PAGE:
Prime Minister Boris Johnson has announced that all remaining Covid-19 restrictions in the UK will be removed before the end of the month, creating a boost for businesses as they continue their tentative and far from certain recovery.
However, it can be argued that business confidence in the UK was already on the rise, with this metric increasing to 101.57 during the most recent reporting period ending November 2021.
As business growth and confidence returns, companies may also be keen to optimise their profit margins. But what steps can be taken to achieve this?
1. Reduce Operating Expenses
Let’s start with the basics; as core business and operational costs are incredibly influential factors when determining bottom line profit.
So, one way to optimise profit is to carry out a cost audit and determine precisely where you’re spending your business capital. This can include costs such as materials, labour and utilities, as you look to budget your total spending and reduce excessive or unnecessary costs.
Over time, this forensic process can also identify further opportunities to save, leading to incremental gains well into the future.
2. Raise Prices
The other seminal factor impacting profit is the retail price point, which dictates how much customers will spend for a particular product or service. It’s the difference between this sum and your total cost of output (including wholesale prices where possible) that represents your profit, and this remains central to a successful business operation.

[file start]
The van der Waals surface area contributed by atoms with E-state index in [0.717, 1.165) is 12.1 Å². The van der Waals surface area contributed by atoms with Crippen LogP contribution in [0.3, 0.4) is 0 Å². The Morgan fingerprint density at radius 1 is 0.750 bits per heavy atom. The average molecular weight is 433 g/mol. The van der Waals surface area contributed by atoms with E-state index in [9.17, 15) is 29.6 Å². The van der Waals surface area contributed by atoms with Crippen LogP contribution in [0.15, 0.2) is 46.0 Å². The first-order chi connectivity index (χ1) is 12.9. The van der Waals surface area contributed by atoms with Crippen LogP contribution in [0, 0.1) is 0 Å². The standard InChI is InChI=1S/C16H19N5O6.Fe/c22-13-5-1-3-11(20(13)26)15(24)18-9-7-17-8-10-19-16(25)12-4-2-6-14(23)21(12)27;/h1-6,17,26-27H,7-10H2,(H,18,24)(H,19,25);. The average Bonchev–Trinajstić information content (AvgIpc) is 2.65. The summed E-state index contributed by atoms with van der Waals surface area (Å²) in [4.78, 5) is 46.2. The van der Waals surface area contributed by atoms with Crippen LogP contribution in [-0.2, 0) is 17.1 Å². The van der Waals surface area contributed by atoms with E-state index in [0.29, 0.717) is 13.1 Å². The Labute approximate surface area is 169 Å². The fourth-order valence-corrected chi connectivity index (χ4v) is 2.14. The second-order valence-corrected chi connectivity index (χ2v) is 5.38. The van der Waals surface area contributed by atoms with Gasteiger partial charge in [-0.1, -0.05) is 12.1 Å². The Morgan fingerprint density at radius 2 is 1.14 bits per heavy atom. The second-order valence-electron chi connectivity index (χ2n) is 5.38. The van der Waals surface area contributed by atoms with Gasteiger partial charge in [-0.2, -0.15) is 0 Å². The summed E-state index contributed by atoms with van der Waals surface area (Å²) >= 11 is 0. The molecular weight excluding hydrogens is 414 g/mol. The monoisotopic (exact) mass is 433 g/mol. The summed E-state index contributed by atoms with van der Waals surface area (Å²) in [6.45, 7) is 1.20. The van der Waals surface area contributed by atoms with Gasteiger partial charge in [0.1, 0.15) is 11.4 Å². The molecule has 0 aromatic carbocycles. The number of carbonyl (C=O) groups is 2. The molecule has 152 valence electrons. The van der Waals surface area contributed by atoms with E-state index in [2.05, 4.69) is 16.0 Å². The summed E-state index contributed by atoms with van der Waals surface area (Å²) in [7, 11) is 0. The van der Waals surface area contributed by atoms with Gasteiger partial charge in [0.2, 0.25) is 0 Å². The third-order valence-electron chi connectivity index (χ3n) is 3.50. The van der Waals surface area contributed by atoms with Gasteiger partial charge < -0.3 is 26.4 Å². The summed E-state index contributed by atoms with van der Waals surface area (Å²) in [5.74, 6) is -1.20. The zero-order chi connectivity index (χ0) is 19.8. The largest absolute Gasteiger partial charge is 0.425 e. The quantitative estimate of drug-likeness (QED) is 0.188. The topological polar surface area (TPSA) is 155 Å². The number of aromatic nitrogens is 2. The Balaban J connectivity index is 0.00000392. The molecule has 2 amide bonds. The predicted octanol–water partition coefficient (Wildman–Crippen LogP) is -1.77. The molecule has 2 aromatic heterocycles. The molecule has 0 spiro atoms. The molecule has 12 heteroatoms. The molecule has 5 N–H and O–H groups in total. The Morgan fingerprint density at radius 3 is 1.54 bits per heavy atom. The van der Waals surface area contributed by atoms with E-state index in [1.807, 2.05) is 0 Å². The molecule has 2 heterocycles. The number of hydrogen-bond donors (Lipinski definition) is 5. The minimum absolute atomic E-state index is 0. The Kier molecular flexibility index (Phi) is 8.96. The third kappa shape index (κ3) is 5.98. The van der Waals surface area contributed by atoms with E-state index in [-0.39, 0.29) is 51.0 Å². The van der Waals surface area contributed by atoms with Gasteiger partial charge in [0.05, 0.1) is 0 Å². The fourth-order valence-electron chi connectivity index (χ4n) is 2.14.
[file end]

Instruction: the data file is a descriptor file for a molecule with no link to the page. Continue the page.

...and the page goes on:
So, another way to boost profitability is to raise prices, with this providing a short-term solution over the course of discount drives and limited-time promotions.
However, it’s important that you don’t raise prices beyond a point that the market can bear, while being able to justify this to your customer base and retain genuine value for money.
3. Streamline Your Payment Solutions
Often, businesses can miss out on sales if they fail to offer access to flexible payment solutions, particularly those that are becoming increasingly popular in the digital age.
For example, the volume of card and contactless payments recently superseded cash payments, so it’s imperative that your brick-and-mortar outlets offer these options to customers across the board.
We’d also recommend selling goods and services through online channels, while embracing flexible open banking solutions that allow for seamless and instant payments.
Ultimately, you should offer as broad a range of payments as possible to your customers, in order to capture and incentivise as much of your target market as possible.
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